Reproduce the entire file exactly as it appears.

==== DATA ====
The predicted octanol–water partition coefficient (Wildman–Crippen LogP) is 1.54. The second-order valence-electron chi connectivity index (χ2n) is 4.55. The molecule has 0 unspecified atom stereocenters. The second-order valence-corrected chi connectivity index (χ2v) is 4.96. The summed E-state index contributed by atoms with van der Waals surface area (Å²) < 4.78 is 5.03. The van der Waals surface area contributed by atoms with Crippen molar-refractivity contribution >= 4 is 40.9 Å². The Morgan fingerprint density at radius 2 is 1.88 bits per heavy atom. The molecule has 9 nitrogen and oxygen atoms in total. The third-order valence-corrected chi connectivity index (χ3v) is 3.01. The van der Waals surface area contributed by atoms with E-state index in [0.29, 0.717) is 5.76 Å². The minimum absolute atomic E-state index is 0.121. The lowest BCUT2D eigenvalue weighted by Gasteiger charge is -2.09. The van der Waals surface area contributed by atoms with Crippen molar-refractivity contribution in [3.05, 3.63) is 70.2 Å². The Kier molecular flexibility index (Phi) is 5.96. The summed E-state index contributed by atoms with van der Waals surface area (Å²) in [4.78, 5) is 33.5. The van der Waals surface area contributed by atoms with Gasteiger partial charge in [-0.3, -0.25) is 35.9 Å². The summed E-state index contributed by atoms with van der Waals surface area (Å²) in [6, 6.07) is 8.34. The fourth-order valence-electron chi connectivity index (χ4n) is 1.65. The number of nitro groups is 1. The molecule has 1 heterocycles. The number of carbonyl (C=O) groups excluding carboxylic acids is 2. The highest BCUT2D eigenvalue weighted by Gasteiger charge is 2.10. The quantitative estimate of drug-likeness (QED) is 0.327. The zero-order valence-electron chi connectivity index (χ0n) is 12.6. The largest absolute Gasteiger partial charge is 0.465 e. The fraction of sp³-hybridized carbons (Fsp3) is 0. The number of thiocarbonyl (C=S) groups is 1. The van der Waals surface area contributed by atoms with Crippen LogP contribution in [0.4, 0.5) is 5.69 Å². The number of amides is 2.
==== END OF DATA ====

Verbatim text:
The predicted octanol–water partition coefficient (Wildman–Crippen LogP) is 1.54. The second-order valence-electron chi connectivity index (χ2n) is 4.55. The molecule has 0 unspecified atom stereocenters. The second-order valence-corrected chi connectivity index (χ2v) is 4.96. The summed E-state index contributed by atoms with van der Waals surface area (Å²) < 4.78 is 5.03. The van der Waals surface area contributed by atoms with Crippen molar-refractivity contribution >= 4 is 40.9 Å². The Morgan fingerprint density at radius 2 is 1.88 bits per heavy atom. The molecule has 9 nitrogen and oxygen atoms in total. The third-order valence-corrected chi connectivity index (χ3v) is 3.01. The van der Waals surface area contributed by atoms with E-state index in [0.29, 0.717) is 5.76 Å². The minimum absolute atomic E-state index is 0.121. The lowest BCUT2D eigenvalue weighted by Gasteiger charge is -2.09. The van der Waals surface area contributed by atoms with Crippen molar-refractivity contribution in [3.05, 3.63) is 70.2 Å². The Kier molecular flexibility index (Phi) is 5.96. The summed E-state index contributed by atoms with van der Waals surface area (Å²) in [4.78, 5) is 33.5. The van der Waals surface area contributed by atoms with Gasteiger partial charge in [-0.3, -0.25) is 35.9 Å². The summed E-state index contributed by atoms with van der Waals surface area (Å²) in [6, 6.07) is 8.34. The fourth-order valence-electron chi connectivity index (χ4n) is 1.65. The number of nitro groups is 1. The molecule has 1 heterocycles. The number of carbonyl (C=O) groups excluding carboxylic acids is 2. The highest BCUT2D eigenvalue weighted by Gasteiger charge is 2.10. The quantitative estimate of drug-likeness (QED) is 0.327. The zero-order valence-electron chi connectivity index (χ0n) is 12.6. The largest absolute Gasteiger partial charge is 0.465 e. The fraction of sp³-hybridized carbons (Fsp3) is 0. The number of thiocarbonyl (C=S) groups is 1. The van der Waals surface area contributed by atoms with Crippen LogP contribution in [0.4, 0.5) is 5.69 Å². The number of amides is 2.